Indian Broadband Policy and Regulatory Resources

Infrastructure sharing

Infrastructure sharing encompasses almost all the ways in which the operators could share the mobile network. This includes issues on land or property sharing, right of way, secondary spectrum sharing and many others. Regulators in general encourage passive infrastructure sharing. Sharing can speed up network deployment, enhance competition and save the operators from huge investment. Issues of public opposition against construction of new sites with wireless communication masts, or fear of exposure to electromagnetic fields around antennas also influence the regulatory decision making process.

In TRAI’s recommendations on Infrastructure sharing, they have discussed three main components: passive infrastructure sharing; active infrastructure sharing; and financial and economic measures for infrastructure sharing. TRAI’s recommendations recognized an “urgent need” for passive infrastructure sharing. TRAI recommended permitting the sharing of a broad array of active infrastructure, though not spectrum; it also recommended limits on the types of permissible backhaul sharing. TRAI also set out a variety of recommendations related to creating incentives for sharing in urban and rural areas.

Links

Infrastructure Sharing – This link describes Infrastructure sharing in mobile and wireless networks.

Access to Broadband Infrastructure – This link discribes different types of infrastructure sharing that is possible in a Broadband Network.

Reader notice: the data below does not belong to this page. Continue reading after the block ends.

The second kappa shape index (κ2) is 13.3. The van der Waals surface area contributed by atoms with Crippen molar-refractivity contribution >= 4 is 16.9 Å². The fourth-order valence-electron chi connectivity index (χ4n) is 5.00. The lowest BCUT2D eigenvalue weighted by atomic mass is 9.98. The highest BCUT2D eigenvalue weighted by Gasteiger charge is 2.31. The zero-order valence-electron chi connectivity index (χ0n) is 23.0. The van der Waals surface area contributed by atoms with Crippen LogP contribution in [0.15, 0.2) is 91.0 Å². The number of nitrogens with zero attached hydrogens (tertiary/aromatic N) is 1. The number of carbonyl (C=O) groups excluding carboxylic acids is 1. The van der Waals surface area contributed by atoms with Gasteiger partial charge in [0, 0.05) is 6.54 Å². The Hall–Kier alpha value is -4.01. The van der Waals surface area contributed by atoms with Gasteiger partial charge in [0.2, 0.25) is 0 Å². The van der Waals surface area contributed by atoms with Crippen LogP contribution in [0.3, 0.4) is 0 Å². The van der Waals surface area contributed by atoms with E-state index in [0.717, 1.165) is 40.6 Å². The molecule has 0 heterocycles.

Articles

BEREC report on Infrastructure and spectrum sharing – this document is a report on infrastructure and spectrum sharing in mobile / wireless networks. The report analyzes the situation in Europe, based on the answers from 16 RSPG/BEREC members to a questionnaire circulated in 2010 amongst NRAs and administrations.

Country Studies

Critical factors for the expansion of broadband in developing countries: The case of Peru – the purpose of this paper is to understand and identify the critical success factors for the development of broadband services in a developing country context, using the case of Peru. Through a MACTOR analysis the authors found that the objectives of sharing infrastructure, the further deployment of infrastructure and the development of competition in the market for broadband services are the main success factors.